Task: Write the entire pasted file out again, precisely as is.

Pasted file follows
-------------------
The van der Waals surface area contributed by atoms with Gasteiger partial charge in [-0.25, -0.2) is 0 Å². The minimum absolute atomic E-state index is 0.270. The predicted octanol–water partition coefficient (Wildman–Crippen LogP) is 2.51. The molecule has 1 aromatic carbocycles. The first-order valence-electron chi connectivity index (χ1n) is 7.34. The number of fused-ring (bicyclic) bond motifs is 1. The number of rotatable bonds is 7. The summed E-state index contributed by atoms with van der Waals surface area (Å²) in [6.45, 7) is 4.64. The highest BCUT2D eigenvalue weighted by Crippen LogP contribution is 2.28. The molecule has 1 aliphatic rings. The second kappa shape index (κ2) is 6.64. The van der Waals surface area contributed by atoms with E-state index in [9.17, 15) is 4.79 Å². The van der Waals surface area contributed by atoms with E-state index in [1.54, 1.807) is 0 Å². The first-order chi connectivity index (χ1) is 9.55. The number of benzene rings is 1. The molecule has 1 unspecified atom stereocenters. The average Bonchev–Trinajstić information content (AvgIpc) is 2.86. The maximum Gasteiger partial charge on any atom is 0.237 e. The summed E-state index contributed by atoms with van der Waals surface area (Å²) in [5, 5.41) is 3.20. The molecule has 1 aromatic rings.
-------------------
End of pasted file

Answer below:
The van der Waals surface area contributed by atoms with Gasteiger partial charge in [-0.25, -0.2) is 0 Å². The minimum absolute atomic E-state index is 0.270. The predicted octanol–water partition coefficient (Wildman–Crippen LogP) is 2.51. The molecule has 1 aromatic carbocycles. The first-order valence-electron chi connectivity index (χ1n) is 7.34. The number of fused-ring (bicyclic) bond motifs is 1. The number of rotatable bonds is 7. The summed E-state index contributed by atoms with van der Waals surface area (Å²) in [6.45, 7) is 4.64. The highest BCUT2D eigenvalue weighted by Crippen LogP contribution is 2.28. The molecule has 1 aliphatic rings. The second kappa shape index (κ2) is 6.64. The van der Waals surface area contributed by atoms with E-state index in [9.17, 15) is 4.79 Å². The van der Waals surface area contributed by atoms with E-state index in [1.54, 1.807) is 0 Å². The first-order chi connectivity index (χ1) is 9.55. The number of benzene rings is 1. The molecule has 1 unspecified atom stereocenters. The average Bonchev–Trinajstić information content (AvgIpc) is 2.86. The maximum Gasteiger partial charge on any atom is 0.237 e. The summed E-state index contributed by atoms with van der Waals surface area (Å²) in [5, 5.41) is 3.20. The molecule has 1 aromatic rings.